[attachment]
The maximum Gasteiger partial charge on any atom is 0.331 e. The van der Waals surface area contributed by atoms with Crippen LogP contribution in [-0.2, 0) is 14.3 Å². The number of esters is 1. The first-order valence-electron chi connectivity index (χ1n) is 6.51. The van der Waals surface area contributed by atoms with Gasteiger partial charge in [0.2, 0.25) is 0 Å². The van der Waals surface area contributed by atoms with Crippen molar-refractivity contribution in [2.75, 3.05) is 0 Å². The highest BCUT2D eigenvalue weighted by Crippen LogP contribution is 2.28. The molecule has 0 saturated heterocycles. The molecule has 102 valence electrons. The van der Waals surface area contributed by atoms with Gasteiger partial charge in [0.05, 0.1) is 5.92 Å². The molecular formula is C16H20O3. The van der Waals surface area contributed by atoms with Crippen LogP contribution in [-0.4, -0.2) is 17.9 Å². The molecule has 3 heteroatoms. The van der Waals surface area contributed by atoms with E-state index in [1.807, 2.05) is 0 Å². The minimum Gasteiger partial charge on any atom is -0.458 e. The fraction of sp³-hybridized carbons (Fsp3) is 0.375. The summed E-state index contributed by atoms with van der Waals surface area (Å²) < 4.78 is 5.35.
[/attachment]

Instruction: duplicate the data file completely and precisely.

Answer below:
The maximum Gasteiger partial charge on any atom is 0.331 e. The van der Waals surface area contributed by atoms with Crippen LogP contribution in [-0.2, 0) is 14.3 Å². The number of esters is 1. The first-order valence-electron chi connectivity index (χ1n) is 6.51. The van der Waals surface area contributed by atoms with Gasteiger partial charge in [0.2, 0.25) is 0 Å². The van der Waals surface area contributed by atoms with Crippen molar-refractivity contribution in [2.75, 3.05) is 0 Å². The highest BCUT2D eigenvalue weighted by Crippen LogP contribution is 2.28. The molecule has 0 saturated heterocycles. The molecule has 102 valence electrons. The van der Waals surface area contributed by atoms with Gasteiger partial charge in [0.05, 0.1) is 5.92 Å². The molecular formula is C16H20O3. The van der Waals surface area contributed by atoms with Crippen LogP contribution in [-0.4, -0.2) is 17.9 Å². The molecule has 3 heteroatoms. The van der Waals surface area contributed by atoms with E-state index in [1.807, 2.05) is 0 Å². The minimum Gasteiger partial charge on any atom is -0.458 e. The fraction of sp³-hybridized carbons (Fsp3) is 0.375. The summed E-state index contributed by atoms with van der Waals surface area (Å²) < 4.78 is 5.35.